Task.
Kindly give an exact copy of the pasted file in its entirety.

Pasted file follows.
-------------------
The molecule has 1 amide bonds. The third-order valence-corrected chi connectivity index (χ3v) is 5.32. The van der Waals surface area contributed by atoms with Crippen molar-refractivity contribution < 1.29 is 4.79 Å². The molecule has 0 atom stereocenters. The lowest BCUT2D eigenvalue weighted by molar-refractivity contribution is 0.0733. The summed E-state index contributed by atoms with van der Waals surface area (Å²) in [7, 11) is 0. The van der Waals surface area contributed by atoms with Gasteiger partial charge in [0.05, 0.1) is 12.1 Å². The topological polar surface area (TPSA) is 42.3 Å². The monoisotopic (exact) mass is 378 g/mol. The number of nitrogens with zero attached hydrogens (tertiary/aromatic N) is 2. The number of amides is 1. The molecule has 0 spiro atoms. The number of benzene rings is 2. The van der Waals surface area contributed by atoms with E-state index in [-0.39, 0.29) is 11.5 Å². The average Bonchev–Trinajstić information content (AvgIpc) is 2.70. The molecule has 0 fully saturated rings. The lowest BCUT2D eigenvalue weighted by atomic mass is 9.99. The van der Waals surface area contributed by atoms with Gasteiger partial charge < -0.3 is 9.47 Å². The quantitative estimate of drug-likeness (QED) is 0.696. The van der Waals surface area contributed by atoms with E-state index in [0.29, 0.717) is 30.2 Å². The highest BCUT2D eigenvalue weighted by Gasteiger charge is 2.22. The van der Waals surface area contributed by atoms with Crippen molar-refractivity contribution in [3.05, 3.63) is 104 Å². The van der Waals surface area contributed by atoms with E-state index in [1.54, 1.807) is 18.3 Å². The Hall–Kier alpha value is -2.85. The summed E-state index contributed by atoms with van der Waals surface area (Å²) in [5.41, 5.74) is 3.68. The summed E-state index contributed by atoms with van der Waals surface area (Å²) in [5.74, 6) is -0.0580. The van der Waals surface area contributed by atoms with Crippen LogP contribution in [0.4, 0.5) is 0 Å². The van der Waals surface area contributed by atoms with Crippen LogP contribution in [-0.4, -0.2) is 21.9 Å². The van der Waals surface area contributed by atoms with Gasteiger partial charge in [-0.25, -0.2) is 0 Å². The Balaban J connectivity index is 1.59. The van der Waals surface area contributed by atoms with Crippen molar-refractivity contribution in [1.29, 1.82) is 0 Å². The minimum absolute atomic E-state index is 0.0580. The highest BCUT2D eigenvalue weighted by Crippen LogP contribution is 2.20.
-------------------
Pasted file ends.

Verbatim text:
The molecule has 1 amide bonds. The third-order valence-corrected chi connectivity index (χ3v) is 5.32. The van der Waals surface area contributed by atoms with Crippen molar-refractivity contribution < 1.29 is 4.79 Å². The molecule has 0 atom stereocenters. The lowest BCUT2D eigenvalue weighted by molar-refractivity contribution is 0.0733. The summed E-state index contributed by atoms with van der Waals surface area (Å²) in [7, 11) is 0. The van der Waals surface area contributed by atoms with Gasteiger partial charge in [0.05, 0.1) is 12.1 Å². The topological polar surface area (TPSA) is 42.3 Å². The monoisotopic (exact) mass is 378 g/mol. The number of nitrogens with zero attached hydrogens (tertiary/aromatic N) is 2. The number of amides is 1. The molecule has 0 spiro atoms. The number of benzene rings is 2. The van der Waals surface area contributed by atoms with E-state index in [-0.39, 0.29) is 11.5 Å². The average Bonchev–Trinajstić information content (AvgIpc) is 2.70. The molecule has 0 fully saturated rings. The lowest BCUT2D eigenvalue weighted by atomic mass is 9.99. The van der Waals surface area contributed by atoms with Gasteiger partial charge < -0.3 is 9.47 Å². The quantitative estimate of drug-likeness (QED) is 0.696. The van der Waals surface area contributed by atoms with E-state index in [0.29, 0.717) is 30.2 Å². The highest BCUT2D eigenvalue weighted by Gasteiger charge is 2.22. The van der Waals surface area contributed by atoms with Crippen molar-refractivity contribution in [3.05, 3.63) is 104 Å². The van der Waals surface area contributed by atoms with E-state index in [1.54, 1.807) is 18.3 Å². The Hall–Kier alpha value is -2.85. The summed E-state index contributed by atoms with van der Waals surface area (Å²) in [5.41, 5.74) is 3.68. The summed E-state index contributed by atoms with van der Waals surface area (Å²) in [5.74, 6) is -0.0580. The van der Waals surface area contributed by atoms with Crippen LogP contribution in [0.4, 0.5) is 0 Å². The van der Waals surface area contributed by atoms with Crippen LogP contribution in [-0.4, -0.2) is 21.9 Å². The van der Waals surface area contributed by atoms with Gasteiger partial charge in [-0.25, -0.2) is 0 Å². The Balaban J connectivity index is 1.59. The van der Waals surface area contributed by atoms with Crippen molar-refractivity contribution in [1.29, 1.82) is 0 Å². The minimum absolute atomic E-state index is 0.0580. The highest BCUT2D eigenvalue weighted by Crippen LogP contribution is 2.20.